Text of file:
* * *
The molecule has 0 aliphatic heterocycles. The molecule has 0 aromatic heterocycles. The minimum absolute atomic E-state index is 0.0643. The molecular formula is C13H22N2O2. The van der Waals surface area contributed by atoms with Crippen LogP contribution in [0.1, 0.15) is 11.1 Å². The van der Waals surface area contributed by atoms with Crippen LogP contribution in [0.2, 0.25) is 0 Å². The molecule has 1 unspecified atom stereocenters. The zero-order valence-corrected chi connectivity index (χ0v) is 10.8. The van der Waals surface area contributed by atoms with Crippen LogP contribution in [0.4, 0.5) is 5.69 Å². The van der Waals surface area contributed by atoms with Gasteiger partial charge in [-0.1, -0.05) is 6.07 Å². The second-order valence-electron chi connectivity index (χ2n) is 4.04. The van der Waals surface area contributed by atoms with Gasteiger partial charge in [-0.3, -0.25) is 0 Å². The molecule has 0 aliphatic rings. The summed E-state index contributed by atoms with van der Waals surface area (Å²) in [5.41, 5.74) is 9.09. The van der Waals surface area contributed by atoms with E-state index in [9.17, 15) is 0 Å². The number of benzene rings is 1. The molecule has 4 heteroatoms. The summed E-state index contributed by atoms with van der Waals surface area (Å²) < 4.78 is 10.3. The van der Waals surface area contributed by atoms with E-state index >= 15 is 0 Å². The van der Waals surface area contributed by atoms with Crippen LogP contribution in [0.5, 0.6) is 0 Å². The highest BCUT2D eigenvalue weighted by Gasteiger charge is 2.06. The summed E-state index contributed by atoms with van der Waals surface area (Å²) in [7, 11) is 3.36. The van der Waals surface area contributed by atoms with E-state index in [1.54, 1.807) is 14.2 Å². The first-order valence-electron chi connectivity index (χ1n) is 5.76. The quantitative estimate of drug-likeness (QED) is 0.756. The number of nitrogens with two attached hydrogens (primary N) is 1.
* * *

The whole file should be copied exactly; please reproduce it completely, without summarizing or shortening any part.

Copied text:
The molecule has 0 aliphatic heterocycles. The molecule has 0 aromatic heterocycles. The minimum absolute atomic E-state index is 0.0643. The molecular formula is C13H22N2O2. The van der Waals surface area contributed by atoms with Crippen LogP contribution in [0.1, 0.15) is 11.1 Å². The van der Waals surface area contributed by atoms with Crippen LogP contribution in [0.2, 0.25) is 0 Å². The molecule has 1 unspecified atom stereocenters. The zero-order valence-corrected chi connectivity index (χ0v) is 10.8. The van der Waals surface area contributed by atoms with Crippen LogP contribution in [0.4, 0.5) is 5.69 Å². The van der Waals surface area contributed by atoms with Gasteiger partial charge in [-0.1, -0.05) is 6.07 Å². The second-order valence-electron chi connectivity index (χ2n) is 4.04. The van der Waals surface area contributed by atoms with Gasteiger partial charge in [-0.3, -0.25) is 0 Å². The molecule has 0 aliphatic rings. The summed E-state index contributed by atoms with van der Waals surface area (Å²) in [5.41, 5.74) is 9.09. The van der Waals surface area contributed by atoms with E-state index in [9.17, 15) is 0 Å². The number of benzene rings is 1. The molecule has 4 heteroatoms. The summed E-state index contributed by atoms with van der Waals surface area (Å²) < 4.78 is 10.3. The van der Waals surface area contributed by atoms with E-state index >= 15 is 0 Å². The van der Waals surface area contributed by atoms with Crippen LogP contribution in [0.5, 0.6) is 0 Å². The highest BCUT2D eigenvalue weighted by Gasteiger charge is 2.06. The summed E-state index contributed by atoms with van der Waals surface area (Å²) in [7, 11) is 3.36. The van der Waals surface area contributed by atoms with E-state index in [1.54, 1.807) is 14.2 Å². The first-order valence-electron chi connectivity index (χ1n) is 5.76. The quantitative estimate of drug-likeness (QED) is 0.756. The number of nitrogens with two attached hydrogens (primary N) is 1.